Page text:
3 seconds of being off of the bus I was doing push-ups. Apparently I dont know how to follow directions. The DS (Drill Sergeant) proceeded to tell me about how I was a useless cock that didnt know how to line up correctly! Ooops.
By this time It was midnight. While standing outside I looked around and saw tree's. I could feel the humid summer air on my skin. It reminded me of the summer nights with my friends. Those nights were long gone.
We sat in the reception building all night. We got searched for weapons or other crap we cant have, we did paperwork, got issued uniforms, and got rid of out civilian clothes for 3 months. Finally at 330am they sent us to our barracks. They said, go to bed. First call (wake up) is at 0400. They gave us 30 minutes to sleep. This was the initial part of their "break down" plan.
sleep deprivation. 3oth AG was miserable. After that first night we didnt have many DS interactions. We didnt get yelled at. We got about an hour of sleep each night. It was 5 days long and it was paperwork, wait in line, get shots, more lines, more paperwork, and more waiting. HELL. I could write a whole post about this place but it was so miserable im not even motivated to write about it. we were allowed to use the phone for 5 minutes there. I talked to my mom. I could hardly talk. I wanted my mom to think that everything was great. I tried my best to convince her that I was happy. Thats all I cared about.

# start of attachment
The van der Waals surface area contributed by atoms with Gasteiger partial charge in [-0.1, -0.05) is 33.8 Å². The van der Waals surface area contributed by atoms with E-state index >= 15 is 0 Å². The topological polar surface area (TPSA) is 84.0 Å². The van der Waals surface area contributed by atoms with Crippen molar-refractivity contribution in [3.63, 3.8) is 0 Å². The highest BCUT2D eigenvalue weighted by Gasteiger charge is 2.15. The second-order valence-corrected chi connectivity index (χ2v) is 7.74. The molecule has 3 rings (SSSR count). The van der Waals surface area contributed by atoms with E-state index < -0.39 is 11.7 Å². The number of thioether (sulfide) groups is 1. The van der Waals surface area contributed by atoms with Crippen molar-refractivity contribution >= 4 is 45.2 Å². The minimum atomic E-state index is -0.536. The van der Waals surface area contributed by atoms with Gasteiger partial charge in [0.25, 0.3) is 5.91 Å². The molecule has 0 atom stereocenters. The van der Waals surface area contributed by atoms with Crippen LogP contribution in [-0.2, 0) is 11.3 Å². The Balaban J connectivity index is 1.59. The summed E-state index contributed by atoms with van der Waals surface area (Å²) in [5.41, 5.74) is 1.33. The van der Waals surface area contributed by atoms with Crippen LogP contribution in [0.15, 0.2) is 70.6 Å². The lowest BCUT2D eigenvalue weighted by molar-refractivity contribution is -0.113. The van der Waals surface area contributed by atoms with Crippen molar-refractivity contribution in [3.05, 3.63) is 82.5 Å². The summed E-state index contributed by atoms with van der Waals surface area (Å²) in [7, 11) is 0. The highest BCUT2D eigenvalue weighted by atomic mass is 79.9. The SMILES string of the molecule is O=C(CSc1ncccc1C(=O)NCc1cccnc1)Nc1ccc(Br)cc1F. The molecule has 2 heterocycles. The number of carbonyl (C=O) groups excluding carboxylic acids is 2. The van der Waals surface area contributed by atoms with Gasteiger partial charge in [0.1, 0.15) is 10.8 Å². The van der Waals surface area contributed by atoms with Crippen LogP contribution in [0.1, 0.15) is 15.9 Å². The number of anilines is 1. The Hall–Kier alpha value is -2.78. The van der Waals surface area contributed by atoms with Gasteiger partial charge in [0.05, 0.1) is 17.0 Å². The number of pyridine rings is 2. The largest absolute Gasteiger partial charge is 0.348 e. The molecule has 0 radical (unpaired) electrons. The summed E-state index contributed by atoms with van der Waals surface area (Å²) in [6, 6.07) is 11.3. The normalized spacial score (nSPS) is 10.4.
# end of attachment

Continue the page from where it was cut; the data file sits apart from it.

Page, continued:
Well it was friday and the rumor was that we were gonna leave. Early friday we packed our bags and we sat outside. After a few hours of useless sitting down we were ordered to grab our bags. Our bags at this point had all of our issued uniforms. We had two full heavy duffel bags.
You ever watch a movie about bootcamp where the new recruits are on those white school buses? Yup, thats not just in the movies. They really exist.
They pulled up and we all piled on about 5 school buses with our gear. The buses drove around in circles for about 20 minutes to build up our anticipation. Then it happened. They slowed down, I looked outside on the door side of the bus and saw 12 Drill Sergeants standing there with their arms crossed. One was holding a dagger, by this point i just about pissed myself. The busses stopped next to the DSgts and the doors opened....
All hell broke loose. I thought the first time I was told to get off the bus was scary, this time there were 12 of them screaming at the top of their lungs. Yeahhhh f that. There were 200 horrified privates running around like D-Day. We were instructed to hold our duffel bags over our head and run around the track a few times. While we were running in the 90 degree Georgia heat we were rounded up like a dog rounds sheep. The Drill Sergeants running within the wild stampede of privates screaming in their faces. When someone tripped a DS was in their face to scream. If someone wasnt moving fast enough, they heard about it. But honestly that day no one was moving fast enough for DS satisfaction. I remember at one point there was a DS on my left, and on my right screaming. I temporarily put my bags down. What a horrible idea. During this time all I could think about was, "what kind of jackass would sign up for this bull crap?"
After running around the track enough, jumping over a 7 footwall, and standing in formation with our bags over our heads, and getting mentally mauled they decided we should sprint a few hundred yards to our barracks. SWEET! Thats where we were split and sent to our rooms, where for the next 3 months we would have our lives transform.